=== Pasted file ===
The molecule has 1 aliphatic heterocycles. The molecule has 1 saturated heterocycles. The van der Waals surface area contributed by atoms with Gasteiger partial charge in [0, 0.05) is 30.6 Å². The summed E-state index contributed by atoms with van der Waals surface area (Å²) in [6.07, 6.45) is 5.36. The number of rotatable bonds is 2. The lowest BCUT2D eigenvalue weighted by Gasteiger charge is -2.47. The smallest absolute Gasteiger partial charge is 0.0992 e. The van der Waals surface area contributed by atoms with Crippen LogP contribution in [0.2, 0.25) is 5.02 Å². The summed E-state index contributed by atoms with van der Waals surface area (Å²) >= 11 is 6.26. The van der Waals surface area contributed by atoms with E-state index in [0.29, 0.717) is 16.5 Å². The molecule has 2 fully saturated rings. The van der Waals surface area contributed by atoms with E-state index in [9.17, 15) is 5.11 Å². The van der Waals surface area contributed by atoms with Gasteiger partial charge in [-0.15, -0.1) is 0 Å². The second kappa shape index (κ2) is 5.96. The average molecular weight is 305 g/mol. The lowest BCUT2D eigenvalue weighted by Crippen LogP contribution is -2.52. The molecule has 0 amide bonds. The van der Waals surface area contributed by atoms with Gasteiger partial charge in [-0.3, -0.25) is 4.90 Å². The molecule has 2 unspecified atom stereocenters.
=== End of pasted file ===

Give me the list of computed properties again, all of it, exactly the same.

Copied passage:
The molecule has 1 aliphatic heterocycles. The molecule has 1 saturated heterocycles. The van der Waals surface area contributed by atoms with Gasteiger partial charge in [0, 0.05) is 30.6 Å². The summed E-state index contributed by atoms with van der Waals surface area (Å²) in [6.07, 6.45) is 5.36. The number of rotatable bonds is 2. The lowest BCUT2D eigenvalue weighted by Gasteiger charge is -2.47. The smallest absolute Gasteiger partial charge is 0.0992 e. The van der Waals surface area contributed by atoms with Crippen LogP contribution in [0.2, 0.25) is 5.02 Å². The summed E-state index contributed by atoms with van der Waals surface area (Å²) >= 11 is 6.26. The van der Waals surface area contributed by atoms with E-state index in [0.29, 0.717) is 16.5 Å². The molecule has 2 fully saturated rings. The van der Waals surface area contributed by atoms with E-state index in [9.17, 15) is 5.11 Å². The van der Waals surface area contributed by atoms with Gasteiger partial charge in [-0.15, -0.1) is 0 Å². The second kappa shape index (κ2) is 5.96. The average molecular weight is 305 g/mol. The lowest BCUT2D eigenvalue weighted by Crippen LogP contribution is -2.52. The molecule has 0 amide bonds. The van der Waals surface area contributed by atoms with Gasteiger partial charge in [-0.3, -0.25) is 4.90 Å². The molecule has 2 unspecified atom stereocenters.